Here is a list of sites where information regarding restaurant inspections is either located or should be located. Please keep in mind that I did not search each site for hours. If I did not find the information readily available in less than 5 minutes I assumed that the information was not there. If the information is there it should not be buried in an obscure page that you will never find. If you locate the inspection reports in any area please let me know.

Yukon: No reporting  

http://hss.gov.yk.ca/programs/health/environmental/

Saskatchewan: No reporting

     Saskatoon: poor reporting

http://www.saskatoonhealthregion.ca/your_health/ps_public_health_programs_and_servicesdirectory_phi.htm

      Regina: poor reporting

http://www.rqhealth.ca/programs/comm_hlth_services/pubhealth/enviro_safe_food.shtml

 Quebec: No reporting

http://www.mapaq.gouv.qc.ca/Fr/Restauration/

      Montreal: No reporting?

http://applicatif.ville.montreal.qc.ca/framville.asp?url=http://services.ville.montreal.qc.ca/aliments/an/accualia.htm

 PEI: No reporting

http://www.gov.pe.ca/health/index.php3?lang=E

 Ontario: Reporting done regionally

      Toronto: City initiative

 Dine Safe Toronto

http://app.toronto.ca/food2/DineSafeMain?userRequest=return_home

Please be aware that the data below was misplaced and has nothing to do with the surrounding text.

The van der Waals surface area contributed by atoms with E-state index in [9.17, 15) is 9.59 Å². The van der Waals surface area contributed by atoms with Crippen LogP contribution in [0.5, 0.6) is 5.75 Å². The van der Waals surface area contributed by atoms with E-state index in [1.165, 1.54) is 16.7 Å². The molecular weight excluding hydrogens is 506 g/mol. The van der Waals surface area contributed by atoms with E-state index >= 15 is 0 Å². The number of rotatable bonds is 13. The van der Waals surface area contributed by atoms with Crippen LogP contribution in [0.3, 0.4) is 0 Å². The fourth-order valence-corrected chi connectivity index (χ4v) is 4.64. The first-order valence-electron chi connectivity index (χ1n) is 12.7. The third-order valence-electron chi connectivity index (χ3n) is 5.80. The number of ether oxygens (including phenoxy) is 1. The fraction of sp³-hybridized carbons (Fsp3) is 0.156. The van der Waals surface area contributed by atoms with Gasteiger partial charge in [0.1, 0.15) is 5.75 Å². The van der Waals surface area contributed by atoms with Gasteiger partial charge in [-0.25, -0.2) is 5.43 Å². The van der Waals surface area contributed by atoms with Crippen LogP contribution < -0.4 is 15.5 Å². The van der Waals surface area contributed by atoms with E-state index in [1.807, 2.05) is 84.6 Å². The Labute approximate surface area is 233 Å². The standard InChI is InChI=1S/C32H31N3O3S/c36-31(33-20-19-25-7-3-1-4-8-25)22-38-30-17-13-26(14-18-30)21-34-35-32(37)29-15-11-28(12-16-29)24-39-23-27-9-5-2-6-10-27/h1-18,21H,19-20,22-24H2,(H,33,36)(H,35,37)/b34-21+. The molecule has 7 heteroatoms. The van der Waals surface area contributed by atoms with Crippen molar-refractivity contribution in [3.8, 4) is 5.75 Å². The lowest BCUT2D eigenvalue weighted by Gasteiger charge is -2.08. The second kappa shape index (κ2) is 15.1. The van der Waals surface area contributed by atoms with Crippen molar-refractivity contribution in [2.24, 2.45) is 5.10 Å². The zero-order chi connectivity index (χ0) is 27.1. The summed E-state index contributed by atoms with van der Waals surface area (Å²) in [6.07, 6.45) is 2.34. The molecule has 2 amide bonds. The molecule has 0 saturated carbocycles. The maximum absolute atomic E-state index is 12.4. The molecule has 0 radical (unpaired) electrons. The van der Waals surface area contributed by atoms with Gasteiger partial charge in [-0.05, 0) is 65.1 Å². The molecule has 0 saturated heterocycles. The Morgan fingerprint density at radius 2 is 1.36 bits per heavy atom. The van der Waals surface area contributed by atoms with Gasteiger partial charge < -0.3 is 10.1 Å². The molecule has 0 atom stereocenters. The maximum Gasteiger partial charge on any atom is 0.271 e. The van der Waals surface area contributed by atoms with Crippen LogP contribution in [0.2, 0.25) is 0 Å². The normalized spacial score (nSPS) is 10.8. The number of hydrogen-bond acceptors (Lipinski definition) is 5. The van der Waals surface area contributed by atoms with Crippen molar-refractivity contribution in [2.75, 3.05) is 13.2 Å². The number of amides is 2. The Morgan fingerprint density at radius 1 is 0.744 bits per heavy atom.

Ottawa: City initiative

 Eatsafe Ottawa

http://ottawa.ca/cgi-bin/search/inspections/q.pl?ss=home_en&qt=fsi_en

      WaterLoo: Regional

http://www.region.waterloo.on.ca/ph

      OTHER: Regional Sites

http://www.health.gov.on.ca/english/public/contact/phu/phuloc_mn.html

 Nunavut: No Reporting

http://www.gov.nu.ca/health/

 New Brunswick: Excellent reporting and search engine

http://www1.gnb.ca/0601/fseinspectresults.asp

 Northwest Territories: No reporting

http://www.hlthss.gov.nt.ca/english/services/environmental_health/default.htm

 Newfoundland: No Reporting

http://www.gs.gov.nl.ca/

 Manitoba: No Reporting

http://www.gov.mb.ca/

      Winnipeg: PDF list of closures only

 http://www.winnipeg.ca/cms/ehs/default.stm

 BC: No Reporting

http://www.health.gov.bc.ca/socsec/contacts.html

     Vancouver: Reporting but difficult to use

 http://www.foodinspectionweb.vcha.ca/Nav-Main.htm

 Alberta: Full reporting, best organized site

http://www.albertahealthservices.ca/707.asp

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Dining out should not be a high risk adventure

Calgary is taking some heat for a lack of effort to have full health inspections on all Calgary restaurants.

Get the details here: https://cfoodc.wordpress.com/2009/10/06/calgary-restaurant-inspection-slides/